What Bix Means to Me: Jim Galloway

(c) Alison Kerr, 2011

The Scottish-born, Toronto-based soprano saxophonist has always loved the legendary Bix Beiderbecke‘s “beautiful tone and great melodic and harmonic sense” – and first heard his music as a youngster listening to BBC radio.

He was lucky enough to get to know older musicians, such as the clarinettist Pee Wee Russell, who were colleagues of Bix during his heyday. Indeed, Jim paid tribute to both during this year’s Norwich Jazz Party when he played I’d Climb the Highest Mountain, a beautiful ballad which Russell told Jim he liked to play “because it was a favourite of Bix’s”.

Typically, Jim has a funny Bix-related story: Β “A few years ago I was in LA, and Betty O’Hara, a very good horn player and singer was also on the gig. One morning, I came out of the elevator just as Betty came out of another one just opposite. We said our hellos, and then Betty said: ‘Did I tell you that I bought a parrot?’ I said that she hadn’t mentioned it so then she said: ‘Guess what his name is?’ I had no idea, and then she hit me with it … ‘Beaks Bite or Peck!’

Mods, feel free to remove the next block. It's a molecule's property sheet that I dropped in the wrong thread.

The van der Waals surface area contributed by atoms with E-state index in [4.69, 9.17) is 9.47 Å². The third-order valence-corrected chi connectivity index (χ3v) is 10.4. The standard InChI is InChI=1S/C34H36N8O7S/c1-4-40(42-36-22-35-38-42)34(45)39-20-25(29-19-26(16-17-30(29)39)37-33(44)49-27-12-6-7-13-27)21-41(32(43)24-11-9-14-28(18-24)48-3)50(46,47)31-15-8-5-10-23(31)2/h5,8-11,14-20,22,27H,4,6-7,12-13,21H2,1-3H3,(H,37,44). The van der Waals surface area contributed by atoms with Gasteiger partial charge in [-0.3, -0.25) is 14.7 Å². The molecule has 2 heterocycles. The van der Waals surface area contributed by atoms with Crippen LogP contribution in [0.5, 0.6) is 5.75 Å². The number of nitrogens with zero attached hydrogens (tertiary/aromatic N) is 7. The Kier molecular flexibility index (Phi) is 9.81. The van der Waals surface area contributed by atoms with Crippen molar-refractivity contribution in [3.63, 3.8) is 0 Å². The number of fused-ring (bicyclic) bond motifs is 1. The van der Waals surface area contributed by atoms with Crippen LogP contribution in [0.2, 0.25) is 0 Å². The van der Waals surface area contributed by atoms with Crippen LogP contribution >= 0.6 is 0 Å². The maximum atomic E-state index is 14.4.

“Two of my favourite tracks are Singin’ the Blues (it was Eddie Higgins’s favourite too) and, for great hot ensemble playing, the first chorus of San, recorded in 1928 with Paul Whiteman. And we must not forget his remarkably modern piano compositions – In a Mist, In the Dark, Flashes, Cloudy and Candlelights.”

Tomorrow: Jon-Erik Kellso.

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